Corn futures fell the most in two weeks as rain improved prospects for Midwest crops in the U.S., the world’s biggest producer. Soybeans and wheat gained.
As much as six times the normal amount of precipitation fell in areas of Iowa and Illinois, the largest U.S. corn growers, in the past two weeks, National Weather Service data show. Planting was 86 percent complete as of May 26, trailing the five-year average because of the wet weather, Department of Agriculture data show. The government on May 10 forecast a record harvest this year of 14.14 billion bushels, after farmers said in March they would plant the most acres since 1936.
“We’re going to lose acres, but we’re still looking at” good growing conditions, Dewey Strickler, the president of Ag Watch Market Advisers, said in a telephone interview from Franklin, Kentucky. “The soil moisture is much improved” after a drought curbed production last year, he said.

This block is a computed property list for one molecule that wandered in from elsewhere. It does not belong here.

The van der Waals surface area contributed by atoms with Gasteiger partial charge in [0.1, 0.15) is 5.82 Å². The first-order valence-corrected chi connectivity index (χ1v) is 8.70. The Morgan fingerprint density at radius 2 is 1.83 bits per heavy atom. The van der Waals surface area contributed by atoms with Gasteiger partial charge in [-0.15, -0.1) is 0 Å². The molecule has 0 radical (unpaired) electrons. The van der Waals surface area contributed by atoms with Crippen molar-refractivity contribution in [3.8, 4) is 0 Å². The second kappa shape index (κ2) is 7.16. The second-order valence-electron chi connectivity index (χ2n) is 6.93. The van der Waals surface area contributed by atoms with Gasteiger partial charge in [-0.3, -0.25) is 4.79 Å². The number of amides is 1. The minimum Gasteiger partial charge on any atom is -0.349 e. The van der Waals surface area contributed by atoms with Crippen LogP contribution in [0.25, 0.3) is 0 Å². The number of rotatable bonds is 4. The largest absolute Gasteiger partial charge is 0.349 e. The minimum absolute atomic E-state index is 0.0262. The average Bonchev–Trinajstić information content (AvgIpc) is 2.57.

Corn futures for December delivery, after this year’s harvest, fell 1.3 percent to settle at $5.60 a bushel at 1:15 p.m. on the Chicago Board of Trade, the biggest drop for the contract since May 16. Prices are down 20 percent this year on speculation that global output will surge. Corn for July delivery slid 0.9 percent to $6.5575.
Soybean futures for July delivery climbed 1.5 percent to $15.325 a bushel. Earlier, the oilseed touched $15.4075, the highest since May 23.
Wheat futures for July delivery gained 0.5 percent to $7.0875 a bushel. Earlier, the grain reached $7.145, the highest since May 14.
Corn is the biggest U.S. crop, followed by soybeans, hay and wheat, government data show.
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